Planning for Digitally-enhanced Pedagogy

Digital technology has the potential to empower and liberate learners, both providing a unique, individual experience, while connecting communities of learners. Through the interconnectivity afforded to us by the internet, we can enhance the learning experience and enable our students to excel beyond the limitations previously imposed upon us by a physical environment. However, this can only happen when we put pedagogy first.

Just because we’re digitally mediating our teaching doesn’t mean we can skip any steps. Following Wiggins and McTighe’s Understanding By Design principles, our first step will be to determine what we want our learners to be capabable of doing, and working backwards from there. We want to build up from lower-order thinking skills to higher-order thinking skills, along Bloom’s traditional taxonomy, or along a modified “Bloom’s Digital Taxonomy”. Ultimately, the goal is for students to create something with their newfound knowledge and skills, and to share it with others.

Designing at the Activity Level: A Latin Video Project

For a Latin IV class I taught–a spectacular, if small, group–I gave a list of options for their final projects, among which was a video project based around the Orpheus and Eurydice myth they had recently read. The entire group chose to work together on creating a masterpiece. One student knew their way around a video camera, another was skilled at post-production video editing, several wanted to act and recite their lines in Latin, and others still worked on writing up their own original script in Latin. It turned out absolutely wonderful.

When I designed this option for their final project, I kept the following learner objectives in mind:

  • Students will be able to (SWBAT): Read, interpret, and summarize Orpheus and Eurydice in Latin;
  • SWBAT: Outline, design, plan, and produce a video retelling of the piece; and
  • SWBAT: Apply their background knowledge of Greco-Roman mythology to their retelling (e.g. costumes, other relevant characters & scenes, etc.);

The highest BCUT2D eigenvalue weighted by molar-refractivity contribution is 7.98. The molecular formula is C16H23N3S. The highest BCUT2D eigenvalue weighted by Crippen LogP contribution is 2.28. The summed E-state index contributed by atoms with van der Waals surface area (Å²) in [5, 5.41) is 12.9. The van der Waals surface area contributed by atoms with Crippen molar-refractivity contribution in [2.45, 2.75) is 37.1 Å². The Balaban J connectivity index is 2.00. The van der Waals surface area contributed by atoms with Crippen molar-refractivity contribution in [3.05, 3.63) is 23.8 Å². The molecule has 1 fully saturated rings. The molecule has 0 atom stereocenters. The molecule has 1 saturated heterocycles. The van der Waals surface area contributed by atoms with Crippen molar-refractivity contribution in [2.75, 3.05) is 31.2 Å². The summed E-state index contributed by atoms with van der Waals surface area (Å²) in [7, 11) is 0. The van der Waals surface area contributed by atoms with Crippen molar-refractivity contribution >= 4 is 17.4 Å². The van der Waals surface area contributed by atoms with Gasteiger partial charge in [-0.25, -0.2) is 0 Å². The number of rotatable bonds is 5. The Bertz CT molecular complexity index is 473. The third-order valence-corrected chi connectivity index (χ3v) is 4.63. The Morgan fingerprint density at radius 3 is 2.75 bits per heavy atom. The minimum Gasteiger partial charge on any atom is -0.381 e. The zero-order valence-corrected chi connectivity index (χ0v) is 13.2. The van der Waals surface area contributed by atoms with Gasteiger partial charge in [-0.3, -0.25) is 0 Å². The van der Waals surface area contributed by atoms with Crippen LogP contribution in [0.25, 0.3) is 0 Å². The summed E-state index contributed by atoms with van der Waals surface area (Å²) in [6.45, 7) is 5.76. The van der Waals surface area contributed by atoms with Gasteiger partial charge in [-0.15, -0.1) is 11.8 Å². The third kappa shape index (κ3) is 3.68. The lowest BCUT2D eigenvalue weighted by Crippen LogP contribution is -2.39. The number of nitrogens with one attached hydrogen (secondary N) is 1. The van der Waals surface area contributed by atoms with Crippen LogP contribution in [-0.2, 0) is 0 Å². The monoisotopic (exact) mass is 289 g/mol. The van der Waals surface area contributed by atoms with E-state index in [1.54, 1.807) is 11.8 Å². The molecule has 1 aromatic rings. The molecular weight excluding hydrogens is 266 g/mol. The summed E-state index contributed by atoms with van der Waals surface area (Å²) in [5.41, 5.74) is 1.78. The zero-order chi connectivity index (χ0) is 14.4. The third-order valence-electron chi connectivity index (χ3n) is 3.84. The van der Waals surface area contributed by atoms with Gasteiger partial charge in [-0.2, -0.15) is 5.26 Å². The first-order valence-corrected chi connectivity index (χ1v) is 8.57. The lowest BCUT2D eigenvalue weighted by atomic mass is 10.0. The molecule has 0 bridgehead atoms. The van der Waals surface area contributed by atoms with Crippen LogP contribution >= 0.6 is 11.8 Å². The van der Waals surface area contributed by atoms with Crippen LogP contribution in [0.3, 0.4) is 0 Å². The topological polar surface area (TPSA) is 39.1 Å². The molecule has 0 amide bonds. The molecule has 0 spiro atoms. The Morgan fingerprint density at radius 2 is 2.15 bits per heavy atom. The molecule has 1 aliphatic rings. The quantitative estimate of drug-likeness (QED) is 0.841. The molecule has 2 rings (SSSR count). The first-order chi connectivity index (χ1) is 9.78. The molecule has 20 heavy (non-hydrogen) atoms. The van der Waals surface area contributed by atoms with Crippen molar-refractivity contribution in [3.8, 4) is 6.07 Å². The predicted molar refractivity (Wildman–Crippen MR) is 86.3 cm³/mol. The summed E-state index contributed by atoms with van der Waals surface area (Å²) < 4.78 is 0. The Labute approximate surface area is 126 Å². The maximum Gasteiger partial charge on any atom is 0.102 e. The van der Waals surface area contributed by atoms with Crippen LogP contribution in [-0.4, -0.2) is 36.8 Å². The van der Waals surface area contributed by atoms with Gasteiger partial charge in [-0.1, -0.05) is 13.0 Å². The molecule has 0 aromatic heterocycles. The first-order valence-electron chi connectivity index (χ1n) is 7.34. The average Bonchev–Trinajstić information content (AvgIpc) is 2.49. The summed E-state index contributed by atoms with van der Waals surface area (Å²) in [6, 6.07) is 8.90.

As the course objectives included reading and interpreting Ovid in the original Latin, this project acted as a summative assessment. Here’ s the rubric by which I graded them, into which I incorporated the non-Latin skills of acting and cinematography:

NarratioAll (or nearly all) details of Ovid’s version includedMissing some minor story elementsMissing a major story elementMissing several major story elementsYou were supposed to do Orpheus & Eurydice!
VestimentaAll characters identifiable, and  in some form of costumeAll major characters identifiable and costumedSome characters identifiable and costumedOnly Orpheus and Eurydice in costumeSponsored by Old Navy
CinematographiaClear scene transitions, complementary VFX/AFX/PFXCan’t tell what’s going on/camera unfocused/gave me tinnitus
Lingua LatinaOmnia latine quasi-perfecte scripta dictaqueSome minuscule errors in languageMore than a few errors, but comprehension uninhibitedErrors hinder comprehensionCopious errors that completely inhibit comprehension
Ars agendiHere’s your Oscar Award nomination!Most lines delivered well, but lacking in emotionLines delivered well, but no physical actingROBOTVS SVMPoor line delivery/reading entirely off of scripts
Rubric for Orpheus and Eurydice video project